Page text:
One of the key areas I really wanted to explore in our recent evidence gathering visit in Essex was how the PCC tried to engage with local people about local policing issues. What we heard was that Nick Alston had made it his business to hold public meetings Essex-wide to ensure that the public had the chance to meet him face to face. He is, after all, the ‘voice of the public’ as an elected PCC. He also told us about challenge meetings which he comperes a session where the public can question the Chief Constable. The sessions are webcast and available on the PCC’s website afterwards. This is an important part of the PCC’s role of holding the Chief Constable to account.
Like many organisations in similar positions, Nick Alston reported that these sessions were not always very well attended. On a key issue like policing sometimes only as many as 30 people might turn up. Is that a signal of lack of interest or does it mean things are actually going well?
On the other hand, we heard from the councillors on the Police and Crime Panel that a move by the police to hold larger public sessions rather than small parish-level local meetings with police had caused an outcry that they were feeling in their postbags.
The Committee itself holds public hearings from time to time and knows that the public don’t always turn up to hear key evidence sessions unless they have a specialist interest or have a particular bugbear. That’s life. People have busy lives and often more pressing things to attend to.
But what does public engagement mean? Poor turnout doesn’t mean the openness demonstrated by offering the session is worthless.
The Home Secretary has just announced that PCCs might, in future, consider complaints about the police. Will this bring about a new level of public engagement?
When it was devised the role of PCC was intended to bring a more public focus to local policing. The PCC will hold the Chief Constable to account, the local Police and Crime panel scrutinises the PCC and the public can deal with the PCC at the ballot box.
But PCC elections were noted for poor electoral turnout. So what works to engage the public in an age of disengagement? It’s a question all PCCs must be asking themselves.
Comment by davidbfpo posted on
There is certainly an argument that in the last twenty years the police service has disengaged from the public.
Police priorities have always been different from the public's, as polling by 'Which' magazine showed awhile ago (not aware if they still do such polling now). The public want an emergency service, some serious crime investigated (murder notably) and then attention to 'low level' disorder e.g. kids playing football.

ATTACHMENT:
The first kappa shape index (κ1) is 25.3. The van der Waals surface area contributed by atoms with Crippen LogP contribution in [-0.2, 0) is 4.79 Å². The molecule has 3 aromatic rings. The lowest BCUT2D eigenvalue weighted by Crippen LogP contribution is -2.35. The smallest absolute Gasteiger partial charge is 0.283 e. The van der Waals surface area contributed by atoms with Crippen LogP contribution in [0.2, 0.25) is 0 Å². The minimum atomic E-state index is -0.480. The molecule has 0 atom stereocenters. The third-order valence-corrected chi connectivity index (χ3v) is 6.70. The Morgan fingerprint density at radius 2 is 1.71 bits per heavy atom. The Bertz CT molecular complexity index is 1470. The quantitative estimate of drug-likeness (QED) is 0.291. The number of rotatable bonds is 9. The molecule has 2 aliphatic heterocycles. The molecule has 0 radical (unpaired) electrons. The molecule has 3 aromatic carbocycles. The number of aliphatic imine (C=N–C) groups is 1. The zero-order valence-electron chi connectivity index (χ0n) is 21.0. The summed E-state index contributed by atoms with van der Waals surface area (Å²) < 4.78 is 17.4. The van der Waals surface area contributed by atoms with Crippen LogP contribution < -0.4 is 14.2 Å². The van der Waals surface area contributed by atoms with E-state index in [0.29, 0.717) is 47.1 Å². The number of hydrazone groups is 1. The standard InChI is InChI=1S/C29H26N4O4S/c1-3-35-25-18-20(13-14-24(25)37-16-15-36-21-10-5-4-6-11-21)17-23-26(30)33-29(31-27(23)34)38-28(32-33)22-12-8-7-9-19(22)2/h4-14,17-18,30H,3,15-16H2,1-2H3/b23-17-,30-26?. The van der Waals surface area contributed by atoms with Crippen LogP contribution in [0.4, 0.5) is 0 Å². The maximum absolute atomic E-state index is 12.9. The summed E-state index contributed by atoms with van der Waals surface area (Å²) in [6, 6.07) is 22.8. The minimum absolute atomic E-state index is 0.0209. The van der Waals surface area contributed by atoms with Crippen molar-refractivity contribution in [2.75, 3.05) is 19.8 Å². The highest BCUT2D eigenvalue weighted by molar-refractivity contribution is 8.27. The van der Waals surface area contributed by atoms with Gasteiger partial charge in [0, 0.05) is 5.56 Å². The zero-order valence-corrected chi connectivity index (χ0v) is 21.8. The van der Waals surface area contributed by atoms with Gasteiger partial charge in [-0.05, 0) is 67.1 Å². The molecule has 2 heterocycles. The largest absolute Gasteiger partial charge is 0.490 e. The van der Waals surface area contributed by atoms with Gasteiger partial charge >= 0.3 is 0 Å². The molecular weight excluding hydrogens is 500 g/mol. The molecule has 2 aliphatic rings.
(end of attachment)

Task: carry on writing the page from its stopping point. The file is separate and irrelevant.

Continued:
Along came nationally set KPIs and the police responded by an almost total dedication to 'fighting crime' by the numbers. Street robbery, house burglary and vehicle crime - which even today public meetings glaze over at the announced figures / successes.
Add in such factors as the police use of weapons, alleged harassment of the lawful motorist, deaths in custody and many more - the gap between the police and the public has grown wider.
Yes the police hold a few public meetings. It is rare for local senior officers, let alone a chief constable to engage directly with an unpredictable audience. Use is made of social media and some cite it is a 'two-way' process - though that is rare. One senior officer blogs regularly, but only once were any comments shown.
Have the still new PCC's made an impact on public engagement? My own PCC has certainly tried, although being a political party PCC some of their engagement was with their party, ostensibly in public meetings that were not advertised widely. "Letting off steam" can be valuable, on a topic like Stop & Search.
Now we face budget cuts (20-25%) which will change policing as we know it. The police's leaders will say 'neighbourhood policing' is the bedrock of British policing, time will tell if that is really true.
Being honest with the public would be a start. Is crime really down? Which parts of policing will cease soon? How many officers are patrolling a city centre on a Saturday night?
It is hard to recall an example of where either public engagement by a PCC and / or by a Chief Constable has actually led to a change of policy.
Why should the public engage if the politician and the professional continue as they want?